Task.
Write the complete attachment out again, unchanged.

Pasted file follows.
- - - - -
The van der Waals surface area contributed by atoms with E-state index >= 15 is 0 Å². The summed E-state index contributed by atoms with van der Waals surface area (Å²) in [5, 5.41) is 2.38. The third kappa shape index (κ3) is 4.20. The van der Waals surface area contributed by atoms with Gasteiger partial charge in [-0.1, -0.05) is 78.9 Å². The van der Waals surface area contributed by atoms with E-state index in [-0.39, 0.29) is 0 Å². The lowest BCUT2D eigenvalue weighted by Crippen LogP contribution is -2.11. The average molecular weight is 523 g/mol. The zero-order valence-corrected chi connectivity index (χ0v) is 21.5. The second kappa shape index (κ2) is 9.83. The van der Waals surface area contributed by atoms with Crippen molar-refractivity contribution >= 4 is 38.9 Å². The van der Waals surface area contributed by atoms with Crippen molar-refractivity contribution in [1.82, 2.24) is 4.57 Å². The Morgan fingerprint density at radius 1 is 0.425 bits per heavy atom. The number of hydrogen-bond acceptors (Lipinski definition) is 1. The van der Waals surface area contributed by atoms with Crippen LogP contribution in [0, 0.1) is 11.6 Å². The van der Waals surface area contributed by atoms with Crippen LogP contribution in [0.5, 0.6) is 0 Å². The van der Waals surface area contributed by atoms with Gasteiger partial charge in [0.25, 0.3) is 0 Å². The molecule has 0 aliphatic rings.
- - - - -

The van der Waals surface area contributed by atoms with E-state index >= 15 is 0 Å². The summed E-state index contributed by atoms with van der Waals surface area (Å²) in [5, 5.41) is 2.38. The third kappa shape index (κ3) is 4.20. The van der Waals surface area contributed by atoms with Gasteiger partial charge in [-0.1, -0.05) is 78.9 Å². The van der Waals surface area contributed by atoms with E-state index in [-0.39, 0.29) is 0 Å². The lowest BCUT2D eigenvalue weighted by Crippen LogP contribution is -2.11. The average molecular weight is 523 g/mol. The zero-order valence-corrected chi connectivity index (χ0v) is 21.5. The second kappa shape index (κ2) is 9.83. The van der Waals surface area contributed by atoms with Crippen molar-refractivity contribution >= 4 is 38.9 Å². The van der Waals surface area contributed by atoms with Crippen molar-refractivity contribution in [1.82, 2.24) is 4.57 Å². The Morgan fingerprint density at radius 1 is 0.425 bits per heavy atom. The number of hydrogen-bond acceptors (Lipinski definition) is 1. The van der Waals surface area contributed by atoms with Crippen LogP contribution in [0, 0.1) is 11.6 Å². The van der Waals surface area contributed by atoms with Crippen LogP contribution in [0.5, 0.6) is 0 Å². The van der Waals surface area contributed by atoms with Gasteiger partial charge in [0.25, 0.3) is 0 Å². The molecule has 0 aliphatic rings.